After almost six years on the European market it seems the PS3 may be nearing retirement. Its successor – the imaginatively named Playstation 4 – was recently announced at a two-hour long press event in New York, although some rather key information was absent. If you were hoping for images of the console itself or a price-tag then you are going to be disappointed.

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What we do have is a solid idea of the PS4’s specifications which, in a clear reaction to early development issues on the PS3, are much closer to the architecture of a PC or an Xbox than its predecessor.

Key to this is the presence of an eight-core x86-64 AMD Jaguar processor, a new GPU roughly on par with an AMD Radeon HD 7850 and 8GB of speedy GDDR5 RAM to share between them. For those who I have just confused – the PS4 will be significantly more powerful than the PS3. Technically speaking it is not as powerful as a high end PC but considering the PS3 has been making do with 512MB of RAM, which is less than you will find in many smartphones, it’s a colossal improvement.

The fact that the hardware inside the PS4 is similar to PC hardware should also help developers transition between the two platforms, making their lives easier and hopefully our games better. If the impressive early demos are anything to go by we’re already seeing the results of this restructure.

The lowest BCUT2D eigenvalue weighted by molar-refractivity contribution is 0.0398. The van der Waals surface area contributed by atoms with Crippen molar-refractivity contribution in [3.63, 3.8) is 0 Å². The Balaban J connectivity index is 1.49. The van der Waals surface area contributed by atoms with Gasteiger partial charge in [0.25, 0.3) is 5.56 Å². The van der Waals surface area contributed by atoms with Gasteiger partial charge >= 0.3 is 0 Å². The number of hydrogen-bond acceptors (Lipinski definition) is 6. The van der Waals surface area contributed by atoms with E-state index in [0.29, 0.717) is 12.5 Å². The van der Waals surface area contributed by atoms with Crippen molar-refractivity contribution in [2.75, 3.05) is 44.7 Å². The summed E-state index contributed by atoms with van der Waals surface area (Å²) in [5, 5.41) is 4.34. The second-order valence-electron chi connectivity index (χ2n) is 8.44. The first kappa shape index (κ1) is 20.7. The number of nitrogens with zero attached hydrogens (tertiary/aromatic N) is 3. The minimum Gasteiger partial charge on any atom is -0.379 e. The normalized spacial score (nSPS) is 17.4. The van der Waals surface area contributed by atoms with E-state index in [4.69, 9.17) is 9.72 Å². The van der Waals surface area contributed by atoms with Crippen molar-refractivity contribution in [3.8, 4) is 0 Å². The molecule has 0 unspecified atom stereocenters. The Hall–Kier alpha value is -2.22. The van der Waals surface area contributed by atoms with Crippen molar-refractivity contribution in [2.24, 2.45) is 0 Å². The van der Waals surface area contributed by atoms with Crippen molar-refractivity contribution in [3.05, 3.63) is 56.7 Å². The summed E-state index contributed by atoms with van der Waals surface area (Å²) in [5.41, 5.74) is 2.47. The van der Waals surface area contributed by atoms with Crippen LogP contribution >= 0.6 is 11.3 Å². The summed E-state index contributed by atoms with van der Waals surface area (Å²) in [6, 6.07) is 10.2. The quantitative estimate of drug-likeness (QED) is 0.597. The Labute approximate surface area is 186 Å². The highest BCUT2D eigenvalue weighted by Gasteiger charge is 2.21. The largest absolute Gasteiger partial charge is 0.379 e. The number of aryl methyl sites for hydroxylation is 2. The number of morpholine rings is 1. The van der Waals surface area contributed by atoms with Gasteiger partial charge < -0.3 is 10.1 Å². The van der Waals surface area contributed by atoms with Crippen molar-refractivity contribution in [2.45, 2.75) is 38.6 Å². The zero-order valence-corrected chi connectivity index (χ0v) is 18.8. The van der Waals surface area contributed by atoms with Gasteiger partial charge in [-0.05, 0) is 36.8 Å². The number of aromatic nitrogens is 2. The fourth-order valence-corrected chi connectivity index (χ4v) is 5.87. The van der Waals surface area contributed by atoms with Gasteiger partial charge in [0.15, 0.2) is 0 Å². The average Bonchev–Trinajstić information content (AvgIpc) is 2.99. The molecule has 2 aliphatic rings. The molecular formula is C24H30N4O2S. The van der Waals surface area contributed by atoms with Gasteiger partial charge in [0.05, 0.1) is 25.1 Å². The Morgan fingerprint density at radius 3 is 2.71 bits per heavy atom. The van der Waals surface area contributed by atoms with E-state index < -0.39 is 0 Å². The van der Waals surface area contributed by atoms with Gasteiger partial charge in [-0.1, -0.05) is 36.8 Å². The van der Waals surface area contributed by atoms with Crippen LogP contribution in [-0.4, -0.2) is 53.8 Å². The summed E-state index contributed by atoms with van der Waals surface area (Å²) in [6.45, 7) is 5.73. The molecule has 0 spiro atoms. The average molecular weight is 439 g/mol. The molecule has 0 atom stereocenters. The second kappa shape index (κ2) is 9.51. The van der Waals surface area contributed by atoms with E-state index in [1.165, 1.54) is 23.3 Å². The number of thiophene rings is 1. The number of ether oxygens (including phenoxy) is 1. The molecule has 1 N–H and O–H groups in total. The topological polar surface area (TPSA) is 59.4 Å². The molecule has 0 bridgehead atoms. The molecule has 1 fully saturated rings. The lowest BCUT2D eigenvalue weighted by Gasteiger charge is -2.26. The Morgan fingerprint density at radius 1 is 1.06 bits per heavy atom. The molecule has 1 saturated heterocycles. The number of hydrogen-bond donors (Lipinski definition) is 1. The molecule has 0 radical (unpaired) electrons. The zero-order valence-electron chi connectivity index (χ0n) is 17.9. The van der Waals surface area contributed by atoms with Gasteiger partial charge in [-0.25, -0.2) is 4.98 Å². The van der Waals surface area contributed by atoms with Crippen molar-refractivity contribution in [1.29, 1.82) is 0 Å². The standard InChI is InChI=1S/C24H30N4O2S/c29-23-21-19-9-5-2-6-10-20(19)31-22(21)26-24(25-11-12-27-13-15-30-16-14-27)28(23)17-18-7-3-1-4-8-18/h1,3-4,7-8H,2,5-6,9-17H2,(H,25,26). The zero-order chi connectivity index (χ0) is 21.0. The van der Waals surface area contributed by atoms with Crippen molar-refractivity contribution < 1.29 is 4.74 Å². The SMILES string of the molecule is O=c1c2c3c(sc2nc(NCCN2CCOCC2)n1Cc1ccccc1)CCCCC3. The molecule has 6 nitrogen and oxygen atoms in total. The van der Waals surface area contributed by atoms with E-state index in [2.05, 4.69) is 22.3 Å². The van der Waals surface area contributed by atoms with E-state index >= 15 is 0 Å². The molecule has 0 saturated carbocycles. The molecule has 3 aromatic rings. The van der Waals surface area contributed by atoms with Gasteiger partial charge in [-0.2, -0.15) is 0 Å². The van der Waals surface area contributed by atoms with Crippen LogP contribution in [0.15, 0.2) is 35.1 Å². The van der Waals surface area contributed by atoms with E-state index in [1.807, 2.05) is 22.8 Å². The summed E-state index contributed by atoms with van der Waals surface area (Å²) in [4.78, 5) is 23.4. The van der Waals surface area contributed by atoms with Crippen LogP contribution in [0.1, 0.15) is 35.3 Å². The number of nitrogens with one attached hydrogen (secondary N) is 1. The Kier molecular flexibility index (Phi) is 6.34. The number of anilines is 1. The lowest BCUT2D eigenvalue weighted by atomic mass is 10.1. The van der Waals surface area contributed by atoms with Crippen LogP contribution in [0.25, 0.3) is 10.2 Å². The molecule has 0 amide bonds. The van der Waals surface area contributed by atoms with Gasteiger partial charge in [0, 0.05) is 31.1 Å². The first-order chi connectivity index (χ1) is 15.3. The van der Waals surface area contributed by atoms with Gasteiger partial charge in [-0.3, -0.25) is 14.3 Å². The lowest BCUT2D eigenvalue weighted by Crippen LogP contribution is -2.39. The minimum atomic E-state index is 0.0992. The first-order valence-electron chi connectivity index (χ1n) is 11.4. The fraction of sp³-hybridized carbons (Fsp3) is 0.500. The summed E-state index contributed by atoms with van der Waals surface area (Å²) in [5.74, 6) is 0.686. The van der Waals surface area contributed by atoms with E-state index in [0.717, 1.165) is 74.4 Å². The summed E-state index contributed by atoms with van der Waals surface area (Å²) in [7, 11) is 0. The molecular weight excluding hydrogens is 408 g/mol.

Another important addition is the extra processing core which will mean PS4 users will finally be able to perform tasks such as downloading in the background without having to stop what they are doing. Present are also a speedier Blu-Ray drive and USB 3.0 ports along with an internal hard drive, although the capacity is currently unknown

While Sony didn’t reveal what the console will look like the new controller was shown off, sporting a front-facing touchpad and a lightbar to use in conjunction with the new Playstation Eye. The change Sony seemed most enthusiastic about however was the all-new share button. That extra processing core will be constantly recording your gameplay so that with a touch of the share button you can, edit and upload your last 15 minutes of gameplay to social networks. You will also have the ability to stream your gameplay live to others, chat with viewers and even have the ability to ask a friend to take over your controller to help out if you get stuck.

Something that will probably annoy many is the PS4 will not natively support PS3 games. There are plans to provide a game streaming service that will include a catalogue of all legacy Playstation games but it does not seem that this service will be ready for launch.

With much yet to be revealed about the PS4 anyone interested is advised to pay attention to this year’s E3 where more information about the console, and its competitors, should be revealed before its holiday 2013 launch.